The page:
MEXICO CITY — MEXICAN opposition to three proposed hazardous waste dumps in Texas is raising embarrassing questions about United States compliance with a 1983 international treaty and an avowed goal of cleaning up the polluted border region.
Coming amid the charged atmosphere of the North American free trade negotiations, the issue has become daily fodder in the Mexican press.
"It's a test case," says Alberto Szekely, a Mexico City-based public interest lawyer and adviser to the Foreign Ministry. "It tests the political willingness of the US to stick to an environmental commitment, not only in relation to the Integrated Border Environment Plan [unveiled in February] but to the La Paz agreement and any future agreements."
In the 1983 La Paz pact, Mexico and the US agreed to protect the 100 kilometers (60 miles) on either side of the border and consult on projects that may be detrimental to the health and environment in this area. All three dump sites - one for hazardous waste and two for low-level radioactive waste - fall within the agreed zone.
On March 21, environmental groups and local politicians from both sides of the Rio Grande held protests at border crossing points. In response to a diplomatic note sent by Mexico in early March, Washington agreed to high-level talks on April 22.
But Mexico's position is already clear. "There is a high risk of contamination of subterranean waters, which are an indispensable source of subsistence for the border populations of both sides," Foreign Relations Secretary Fernando Solana Morales told the residents of Ciudad Juarez on March 21.
On April 2, Mexico revoked a license given to Illinois-based Chemical Waste Management to build a toxic waste incinerator near Tijuana. A spokesman for the Secretary of Urban Development and Ecology said the act is a "signal" that Mexico is complying with the La Paz pact and expects the US to do the same.
Environmentalists say the proposed waste sites have received insufficient study. Chemical Waste Management's proposed hazardous waste dump in Dryden is in an area "riddled with moving faults, caverns, and sinkholes over the aquifer which provides water to Del Rio [Texas] and Ciudad Acuna in Mexico," says Richard Lowerre, an Austin-based attorney for the environmentalists.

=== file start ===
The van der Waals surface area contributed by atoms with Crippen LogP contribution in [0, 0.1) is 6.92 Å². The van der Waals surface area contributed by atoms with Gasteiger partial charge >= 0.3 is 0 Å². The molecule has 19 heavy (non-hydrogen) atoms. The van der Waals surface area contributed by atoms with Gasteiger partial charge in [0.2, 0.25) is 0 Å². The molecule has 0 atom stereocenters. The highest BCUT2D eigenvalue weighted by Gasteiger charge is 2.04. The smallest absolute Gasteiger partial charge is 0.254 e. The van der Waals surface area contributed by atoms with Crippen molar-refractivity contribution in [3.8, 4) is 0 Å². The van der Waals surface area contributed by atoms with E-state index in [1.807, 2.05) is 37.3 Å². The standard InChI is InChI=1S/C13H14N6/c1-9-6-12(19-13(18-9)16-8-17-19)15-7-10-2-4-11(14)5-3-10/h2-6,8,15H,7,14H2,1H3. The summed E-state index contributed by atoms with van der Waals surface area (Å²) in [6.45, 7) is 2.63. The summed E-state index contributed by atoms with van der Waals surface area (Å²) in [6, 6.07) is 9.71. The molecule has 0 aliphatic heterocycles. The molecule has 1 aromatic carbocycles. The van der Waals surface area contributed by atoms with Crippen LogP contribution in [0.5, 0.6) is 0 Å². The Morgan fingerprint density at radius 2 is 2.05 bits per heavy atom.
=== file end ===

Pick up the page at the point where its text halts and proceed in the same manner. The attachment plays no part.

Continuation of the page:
A Texcor Inc. proposal for low-level radioactive waste containment facility in Spofford initially looked geographically feasible, admits Mr. Lowerre. But Mexican engineers have produced evidence that the aquifer believed to end before the dump site actually goes under the location and reemerges in Mexico, he says.
Generating the most attention is the Texas proposal for a depository of low-level radioactive hospital, industrial, and nuclear plant waste. After 10 years of picking and discarding various sites, the Texas legislature last year approved a site near the small town of Sierra Blanca.
A federal law requires US states to come up with their own nuclear waste sites by 1996. Last week the Supreme Court heard challenges to this law. A ruling is expected by July.
To meet the federal deadline, Texas is rushing into a poorly researched location, environmentalists say. On May 1, the state expects to close a $900,000 deal to buy 16,000 acres and is putting up $414,000 to file for a site license with the Texas Water Commission. "The state's spending $1.3 million without even knowing if the site is geologically or hydrologically safe," says Linda Lynch of Alert Citizens for Environmental Safety in El Paso.
Although Texas Governor Ann Richards supports this project, spokeswoman Leticia Vasquez says, "If the environmental studies don't show a high degree of confidence that there will be no impact on public health, a license won't be issued."
But Ms. Lynch calls the current and planned site studies "superficial." She notes that Texas law requires an environmental "assessment" study - far less detailed than a federal environmental impact statement.
Mexican governors raised the issue at the annual US-Mexico border state governors' conference last week in San Diego. Mexican border city officials and one federal congressman are also asking to participate in the ongoing Spofford and Dryden hearings.
"That's unprecedented. There's never been participation by the Mexican government in these hearings," says Lowerre.
Similarly, ecology groups from both sides of the border are working in unison as never before. US ecologists have seized upon the La Paz accord and brought Mexico into the fray, generating more publicity and pressure.
Some Texas officials say the La Paz agreement doesn't carry much weight, that it only requires that Mexico be notified of potentially threatening projects.
But Szekely, who participated in the La Paz negotiations, disagrees. "Notification is only the first step," he says. Quoting Article II of the agreement, he notes: "The US is obligated 'to adopt appropriate measures to prevent, reduce, and eliminate sources of pollution in its territory that effect the border zone."'